“But every person has some story like that. When it’s broadcast, it gets more exposure. The effect on our team at that stage, players and management, it was good. Like they said, it was energy that myself and hopefully the players drew from.”
Did your other brother Donie know you’d be bringing it up?
“No, he didn’t. He was sitting in the front row in front of me, and I could see he was in a similar condition as me, but not as bad. He was understanding and good about it. A bit of messing about crying in front of the lads, but they understood what it meant.”
Cian, who was part of the Roscommon team which won the All-Ireland minor title in 2006, is involved in coaching and until recently was a selector with DIT. After getting married last year, he has taken a back-seat but still gets involved in sessions for a local team maybe once per month.
“Cian played outfield up until 2013, but in 2014 he went in goals, and he hasn’t played since that season. We won an intermediate final together, the three of us, in 2013. I would have been midfield, Cian would’ve been centre-forward, and Donie was corner-forward, so that was nice.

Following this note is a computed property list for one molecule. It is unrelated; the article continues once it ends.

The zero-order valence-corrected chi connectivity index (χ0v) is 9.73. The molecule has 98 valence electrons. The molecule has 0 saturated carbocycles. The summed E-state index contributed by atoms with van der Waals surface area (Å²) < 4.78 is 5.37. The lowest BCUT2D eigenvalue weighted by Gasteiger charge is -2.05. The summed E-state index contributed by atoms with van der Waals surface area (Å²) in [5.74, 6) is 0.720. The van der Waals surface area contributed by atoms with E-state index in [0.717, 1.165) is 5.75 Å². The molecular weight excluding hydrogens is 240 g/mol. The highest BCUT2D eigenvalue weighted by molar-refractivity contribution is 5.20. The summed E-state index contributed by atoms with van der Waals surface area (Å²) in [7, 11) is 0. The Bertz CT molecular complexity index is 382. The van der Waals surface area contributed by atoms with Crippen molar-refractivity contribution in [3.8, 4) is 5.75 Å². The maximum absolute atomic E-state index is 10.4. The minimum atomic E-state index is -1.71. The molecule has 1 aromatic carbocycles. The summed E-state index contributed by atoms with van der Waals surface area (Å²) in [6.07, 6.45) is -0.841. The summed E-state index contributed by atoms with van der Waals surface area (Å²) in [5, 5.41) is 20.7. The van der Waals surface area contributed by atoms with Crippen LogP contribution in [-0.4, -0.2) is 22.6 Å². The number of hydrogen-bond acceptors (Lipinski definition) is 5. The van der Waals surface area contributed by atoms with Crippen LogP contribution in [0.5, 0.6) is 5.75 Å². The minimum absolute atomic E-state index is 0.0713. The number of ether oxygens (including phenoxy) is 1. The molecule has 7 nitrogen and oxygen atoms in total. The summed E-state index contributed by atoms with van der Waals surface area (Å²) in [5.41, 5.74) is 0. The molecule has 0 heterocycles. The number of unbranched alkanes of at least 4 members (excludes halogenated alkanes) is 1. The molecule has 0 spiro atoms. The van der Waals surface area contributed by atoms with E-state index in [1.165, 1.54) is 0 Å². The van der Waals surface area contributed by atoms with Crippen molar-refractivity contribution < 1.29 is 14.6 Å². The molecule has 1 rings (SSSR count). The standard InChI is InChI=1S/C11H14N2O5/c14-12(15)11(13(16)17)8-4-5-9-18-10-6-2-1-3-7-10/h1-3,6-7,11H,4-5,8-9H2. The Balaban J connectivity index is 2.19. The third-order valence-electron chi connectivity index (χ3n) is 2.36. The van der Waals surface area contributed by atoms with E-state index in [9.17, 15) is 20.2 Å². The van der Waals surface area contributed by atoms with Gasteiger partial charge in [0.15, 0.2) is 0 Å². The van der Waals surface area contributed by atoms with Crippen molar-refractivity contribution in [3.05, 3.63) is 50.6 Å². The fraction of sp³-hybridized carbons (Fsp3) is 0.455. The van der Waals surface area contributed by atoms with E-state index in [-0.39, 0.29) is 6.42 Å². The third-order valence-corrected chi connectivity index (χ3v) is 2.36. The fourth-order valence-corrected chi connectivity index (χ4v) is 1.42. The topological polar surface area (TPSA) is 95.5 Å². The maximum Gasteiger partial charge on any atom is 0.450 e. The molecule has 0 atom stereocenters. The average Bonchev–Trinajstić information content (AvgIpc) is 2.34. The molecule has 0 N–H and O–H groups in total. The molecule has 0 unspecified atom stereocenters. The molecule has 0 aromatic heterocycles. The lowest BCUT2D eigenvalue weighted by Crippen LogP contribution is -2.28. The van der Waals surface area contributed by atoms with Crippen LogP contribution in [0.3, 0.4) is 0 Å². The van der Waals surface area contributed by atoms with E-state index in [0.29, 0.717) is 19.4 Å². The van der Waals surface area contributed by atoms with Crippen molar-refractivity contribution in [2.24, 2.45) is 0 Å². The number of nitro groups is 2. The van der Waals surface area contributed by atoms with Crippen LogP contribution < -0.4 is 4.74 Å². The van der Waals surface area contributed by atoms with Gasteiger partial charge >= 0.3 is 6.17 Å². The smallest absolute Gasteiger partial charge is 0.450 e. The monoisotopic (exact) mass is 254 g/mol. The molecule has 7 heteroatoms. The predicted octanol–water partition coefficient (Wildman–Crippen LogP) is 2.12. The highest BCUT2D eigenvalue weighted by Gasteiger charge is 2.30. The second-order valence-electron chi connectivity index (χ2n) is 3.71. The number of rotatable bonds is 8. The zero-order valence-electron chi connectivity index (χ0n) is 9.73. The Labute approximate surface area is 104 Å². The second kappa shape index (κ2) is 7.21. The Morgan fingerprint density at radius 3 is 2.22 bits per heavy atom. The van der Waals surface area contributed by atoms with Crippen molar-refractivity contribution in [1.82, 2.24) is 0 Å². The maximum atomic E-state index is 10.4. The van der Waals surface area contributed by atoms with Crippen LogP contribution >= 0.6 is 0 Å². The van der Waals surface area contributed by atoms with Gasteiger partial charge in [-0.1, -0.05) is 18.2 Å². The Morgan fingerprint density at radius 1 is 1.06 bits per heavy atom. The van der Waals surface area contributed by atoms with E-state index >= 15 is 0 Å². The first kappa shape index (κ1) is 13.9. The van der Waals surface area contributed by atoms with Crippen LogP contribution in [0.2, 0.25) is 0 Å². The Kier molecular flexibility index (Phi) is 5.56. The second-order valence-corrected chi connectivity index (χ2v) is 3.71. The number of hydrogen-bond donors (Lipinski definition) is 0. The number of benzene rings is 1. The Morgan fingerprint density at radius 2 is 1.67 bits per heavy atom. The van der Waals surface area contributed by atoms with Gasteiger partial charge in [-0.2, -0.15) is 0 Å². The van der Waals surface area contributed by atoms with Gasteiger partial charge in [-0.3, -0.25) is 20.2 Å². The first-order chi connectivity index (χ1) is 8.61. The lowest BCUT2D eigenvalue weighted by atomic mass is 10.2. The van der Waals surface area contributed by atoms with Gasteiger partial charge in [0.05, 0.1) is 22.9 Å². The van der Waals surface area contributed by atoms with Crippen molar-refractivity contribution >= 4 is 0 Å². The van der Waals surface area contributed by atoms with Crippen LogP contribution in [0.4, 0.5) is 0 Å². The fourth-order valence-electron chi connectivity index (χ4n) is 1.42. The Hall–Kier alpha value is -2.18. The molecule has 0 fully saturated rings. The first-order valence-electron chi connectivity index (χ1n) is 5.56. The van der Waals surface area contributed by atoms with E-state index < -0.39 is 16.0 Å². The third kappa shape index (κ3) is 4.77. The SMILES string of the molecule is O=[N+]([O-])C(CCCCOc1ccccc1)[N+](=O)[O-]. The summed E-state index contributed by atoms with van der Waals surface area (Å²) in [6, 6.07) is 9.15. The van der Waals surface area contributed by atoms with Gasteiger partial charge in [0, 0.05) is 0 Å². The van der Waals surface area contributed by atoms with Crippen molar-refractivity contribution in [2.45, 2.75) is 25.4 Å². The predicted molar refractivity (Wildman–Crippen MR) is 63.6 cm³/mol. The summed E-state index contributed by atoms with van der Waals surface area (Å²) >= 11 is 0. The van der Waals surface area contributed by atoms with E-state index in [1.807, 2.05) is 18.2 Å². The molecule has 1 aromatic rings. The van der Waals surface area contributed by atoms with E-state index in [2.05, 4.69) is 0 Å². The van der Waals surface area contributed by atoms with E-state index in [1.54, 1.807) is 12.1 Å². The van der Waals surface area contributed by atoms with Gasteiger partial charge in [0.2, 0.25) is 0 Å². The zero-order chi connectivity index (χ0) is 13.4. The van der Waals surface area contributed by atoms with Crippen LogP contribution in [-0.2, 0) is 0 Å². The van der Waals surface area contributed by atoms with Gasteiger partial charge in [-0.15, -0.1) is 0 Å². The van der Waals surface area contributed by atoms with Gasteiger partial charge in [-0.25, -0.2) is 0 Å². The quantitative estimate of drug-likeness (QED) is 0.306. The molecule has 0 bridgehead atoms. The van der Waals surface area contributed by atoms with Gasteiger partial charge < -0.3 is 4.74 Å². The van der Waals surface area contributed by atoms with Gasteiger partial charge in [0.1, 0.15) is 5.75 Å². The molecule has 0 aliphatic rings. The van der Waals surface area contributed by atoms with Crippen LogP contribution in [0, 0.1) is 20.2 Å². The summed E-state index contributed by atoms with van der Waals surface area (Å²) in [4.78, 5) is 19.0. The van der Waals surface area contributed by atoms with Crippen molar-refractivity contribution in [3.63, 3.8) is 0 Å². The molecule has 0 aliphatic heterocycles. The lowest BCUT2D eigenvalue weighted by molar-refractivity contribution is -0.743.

“Cian was playing with half a voice-box, and he could never get himself to the same fitness because he was gasping for breath all the time. So we played with him but he wasn’t at his full capacity. What I remember of him as a minor, he was a good footballer on the ball, but he’d say himself he might not have made it at senior level because he didn’t have a huge burst of pace. He was excellent on the ball though, and it was great to play with him and have a few good days together.
“At the end of the 2014 season, with him still in and out of hospital, his breathing was gradually getting worse and his voice was getting worse, and it was hard to hear him. So he was told to go for a tracheostomy, which is a tube in the throat permanently. If you see him, it’s noticeable, so he couldn’t play with something like that in case it got damaged.
“He retired in 2014, and a couple of his good mates organised a testimonial for him. He only found out the week before but it proved to be quite successful and he raised money for two charities: a local fella who was struggling with cancer, and then the Mayo-Roscommon Hospice. That was a great day and a good way to go out, and I think he raised €11,000 for both charities which was nice to end it like that.”
Does Cian have difficulty speaking now?
“He talks but it’s in a hoarse voice. I can’t remember what his normal voice is, do you know what I mean? He’s had the hoarse voice the last ten years… I’d say it’s this week ten years ago that he was diagnosed.”